Experience of the Lasater Brothers

Michael has a BA in History & American Studies and an MSc in American History from the University of Edinburgh. He comes from a proud military family and has spent most of his career as an educator in the Middle East and Asia. His passion is travel, and he seizes any opportunity to share his experiences in the most immersive way possible, whether at sea or on the land.

Jack County, Texas

    December the 24, 1868, Green, Marion, A.M. George, and Luke Lasater, had a narrow escape in the Keechi Valley, about three or four miles south of the present town of Perrin. About seven hogs had been running loose for some time. So the boys went out with their hog dogs, to find them if possible. For the hogs were already fat on the autumn mast. A.M. Lasater killed his hog first, and followed the hog-dogs after three more. The brothers waited for him to return. When he came back, they were discussing their further moves, and while their plans were being put into action, Green Lasater, said, "What is that out yonder?" A.M. Lasater said, "It is Indians." So the latter jumped down and with his Bowie knife cut loose a hog that was tied to his horse's tail. Since the rope was drawn tight, after the hog was released, one end of the rope flew around and hit the horse, causing him to pitch. But A.M. Lasater managed to mount his pitching steed. The Indians were still some distance away, and apparently had not discovered the Lasater brothers. A.M. Lasater then recalled that he had instructed George to meet him at a certain place. So he and his brothers ran about 10 yards, where they could see Geo. and Luke, coming in an ox-wagon to haul the hogs. But these brothers had also discovered the Indians, and were running the oxen toward the timber. The Indians, by this time, were approximately four hundred yards away, and the Lasater brothers were about two hundred yards from each other. George then jumped out of the wagon, and ran toward Green and A.M. But when he jumped, the steers whirled around, and made it difficult for Luke, who was about thirteen years of age, to know just what to do. So A.M. Lasater passed George, managed to get Luke on his horse, and George mounted the horses behind Green. By this time, the Indians were almost about 100 yards away. But the Lasater brothers ran about three-fourths of a mile to the timber, and successfully escaped from the sixteen savages. The Indians buried an arrow up to the feathers in each oxen, but the steers got well. Several citizens who lived near old Black Springs, followed the Indians, who went on south to Loving's valley, where they ran Isom Lynn, Jones Keith, and Andrew Peters, into the timber. The Indians went on into Hart Bend, on the Brazos, about six miles east of Palo Pinto, and from time to time, they dropped stolen horses. From here, they crossed the river into the Cedar Mountains on the west side, and went up the Brazos to where they recrossed at the south of Big Keechi, a famous Indian crossing. Here the pursuing citizens were forced to abandon the trail because of darkness. The next day, the Indians were again followed, but never overtaken. A.M. Green, and Marion Lasater, Wes Sheek, Geo. Furtz, Sam Ham, Alf McCurry, Martin Lane, John Keith, and several others, numbered among those who followed the Indians, who seemed to realize they were reasonably safe in the wild brakes along the Brazos.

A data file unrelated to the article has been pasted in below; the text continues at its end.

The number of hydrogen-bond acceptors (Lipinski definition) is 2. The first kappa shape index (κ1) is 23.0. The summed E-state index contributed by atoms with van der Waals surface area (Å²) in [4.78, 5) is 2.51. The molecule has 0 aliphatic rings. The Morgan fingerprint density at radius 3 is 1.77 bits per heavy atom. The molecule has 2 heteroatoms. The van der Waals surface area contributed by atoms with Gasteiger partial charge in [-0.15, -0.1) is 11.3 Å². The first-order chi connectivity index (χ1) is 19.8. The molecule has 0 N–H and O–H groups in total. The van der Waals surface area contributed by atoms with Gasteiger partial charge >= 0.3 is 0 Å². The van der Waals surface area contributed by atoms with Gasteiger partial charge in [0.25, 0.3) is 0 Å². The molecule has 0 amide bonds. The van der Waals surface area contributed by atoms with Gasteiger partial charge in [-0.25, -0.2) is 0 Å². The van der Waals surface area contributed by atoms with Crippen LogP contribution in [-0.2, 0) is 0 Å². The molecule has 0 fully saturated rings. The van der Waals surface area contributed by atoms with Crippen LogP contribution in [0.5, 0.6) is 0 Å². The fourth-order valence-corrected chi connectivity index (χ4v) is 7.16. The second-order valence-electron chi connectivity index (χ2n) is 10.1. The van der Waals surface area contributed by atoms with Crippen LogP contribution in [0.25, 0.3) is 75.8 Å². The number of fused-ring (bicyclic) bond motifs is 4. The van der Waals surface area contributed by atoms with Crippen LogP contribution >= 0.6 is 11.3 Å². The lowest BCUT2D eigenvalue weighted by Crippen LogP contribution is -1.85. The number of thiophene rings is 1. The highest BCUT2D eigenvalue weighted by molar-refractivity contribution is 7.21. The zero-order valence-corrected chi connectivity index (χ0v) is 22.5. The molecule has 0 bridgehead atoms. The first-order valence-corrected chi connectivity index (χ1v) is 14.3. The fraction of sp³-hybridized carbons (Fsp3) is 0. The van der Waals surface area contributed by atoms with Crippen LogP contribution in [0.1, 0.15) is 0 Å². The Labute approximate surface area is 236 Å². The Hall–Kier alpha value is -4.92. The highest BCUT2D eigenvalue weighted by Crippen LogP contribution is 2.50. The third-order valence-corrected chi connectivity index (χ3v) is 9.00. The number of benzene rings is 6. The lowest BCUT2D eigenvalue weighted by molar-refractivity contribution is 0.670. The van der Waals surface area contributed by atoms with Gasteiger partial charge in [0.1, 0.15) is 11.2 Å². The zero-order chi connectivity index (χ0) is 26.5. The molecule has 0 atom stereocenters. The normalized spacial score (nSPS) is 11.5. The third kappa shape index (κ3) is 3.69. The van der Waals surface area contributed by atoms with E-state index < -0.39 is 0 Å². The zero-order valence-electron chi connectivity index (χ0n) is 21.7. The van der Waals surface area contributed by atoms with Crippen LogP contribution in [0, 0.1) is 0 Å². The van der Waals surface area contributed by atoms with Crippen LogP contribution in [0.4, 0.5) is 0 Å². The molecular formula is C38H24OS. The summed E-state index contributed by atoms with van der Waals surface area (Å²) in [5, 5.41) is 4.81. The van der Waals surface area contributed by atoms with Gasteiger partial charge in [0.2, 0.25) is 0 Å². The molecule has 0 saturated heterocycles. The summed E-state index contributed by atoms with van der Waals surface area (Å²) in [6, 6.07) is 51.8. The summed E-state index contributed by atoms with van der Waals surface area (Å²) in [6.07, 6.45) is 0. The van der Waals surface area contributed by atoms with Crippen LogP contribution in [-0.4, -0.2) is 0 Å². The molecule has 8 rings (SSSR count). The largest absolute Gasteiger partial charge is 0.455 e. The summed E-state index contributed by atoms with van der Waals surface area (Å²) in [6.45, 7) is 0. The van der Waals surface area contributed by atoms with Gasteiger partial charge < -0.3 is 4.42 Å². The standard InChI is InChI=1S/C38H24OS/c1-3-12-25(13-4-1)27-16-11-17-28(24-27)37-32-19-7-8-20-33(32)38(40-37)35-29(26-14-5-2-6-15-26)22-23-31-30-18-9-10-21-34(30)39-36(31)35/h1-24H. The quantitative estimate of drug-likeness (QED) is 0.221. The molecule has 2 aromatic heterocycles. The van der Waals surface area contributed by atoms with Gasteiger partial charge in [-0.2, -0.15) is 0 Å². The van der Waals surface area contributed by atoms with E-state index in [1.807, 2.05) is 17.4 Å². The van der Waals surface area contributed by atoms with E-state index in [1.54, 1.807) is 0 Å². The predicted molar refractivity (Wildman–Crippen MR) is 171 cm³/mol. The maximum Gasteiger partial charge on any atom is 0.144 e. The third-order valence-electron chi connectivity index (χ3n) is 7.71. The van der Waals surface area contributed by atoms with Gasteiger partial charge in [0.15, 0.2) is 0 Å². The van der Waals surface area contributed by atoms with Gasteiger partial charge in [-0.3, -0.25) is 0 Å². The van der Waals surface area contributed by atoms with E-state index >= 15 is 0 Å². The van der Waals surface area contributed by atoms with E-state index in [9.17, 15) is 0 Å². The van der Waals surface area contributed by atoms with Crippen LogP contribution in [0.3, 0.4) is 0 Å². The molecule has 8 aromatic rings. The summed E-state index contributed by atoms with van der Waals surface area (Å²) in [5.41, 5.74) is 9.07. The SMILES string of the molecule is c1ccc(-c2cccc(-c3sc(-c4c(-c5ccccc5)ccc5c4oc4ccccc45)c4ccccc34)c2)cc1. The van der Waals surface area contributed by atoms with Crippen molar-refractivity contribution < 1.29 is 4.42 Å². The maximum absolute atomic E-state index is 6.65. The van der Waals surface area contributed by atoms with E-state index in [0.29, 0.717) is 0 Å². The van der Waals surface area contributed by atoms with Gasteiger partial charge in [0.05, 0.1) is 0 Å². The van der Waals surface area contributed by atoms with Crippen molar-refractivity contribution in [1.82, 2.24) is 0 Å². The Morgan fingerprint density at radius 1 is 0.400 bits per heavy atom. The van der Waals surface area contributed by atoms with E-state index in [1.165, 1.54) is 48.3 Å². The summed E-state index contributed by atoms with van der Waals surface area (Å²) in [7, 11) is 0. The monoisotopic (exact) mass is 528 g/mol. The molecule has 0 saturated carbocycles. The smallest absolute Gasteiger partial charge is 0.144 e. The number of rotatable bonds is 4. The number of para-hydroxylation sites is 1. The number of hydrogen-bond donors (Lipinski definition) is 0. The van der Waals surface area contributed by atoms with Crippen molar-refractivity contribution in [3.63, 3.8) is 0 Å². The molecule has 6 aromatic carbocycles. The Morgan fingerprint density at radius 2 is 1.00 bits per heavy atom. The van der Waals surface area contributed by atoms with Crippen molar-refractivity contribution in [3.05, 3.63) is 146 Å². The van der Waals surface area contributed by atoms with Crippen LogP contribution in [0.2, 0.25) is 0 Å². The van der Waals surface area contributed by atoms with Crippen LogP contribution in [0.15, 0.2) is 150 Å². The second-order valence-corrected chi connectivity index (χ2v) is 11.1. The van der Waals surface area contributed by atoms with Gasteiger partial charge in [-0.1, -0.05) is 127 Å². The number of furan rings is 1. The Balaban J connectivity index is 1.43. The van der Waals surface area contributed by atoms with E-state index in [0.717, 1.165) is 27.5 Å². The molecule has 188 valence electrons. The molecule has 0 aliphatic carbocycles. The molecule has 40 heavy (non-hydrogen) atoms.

The above story is from the book, The West Texas Frontier, by Joseph Carroll McConnell.

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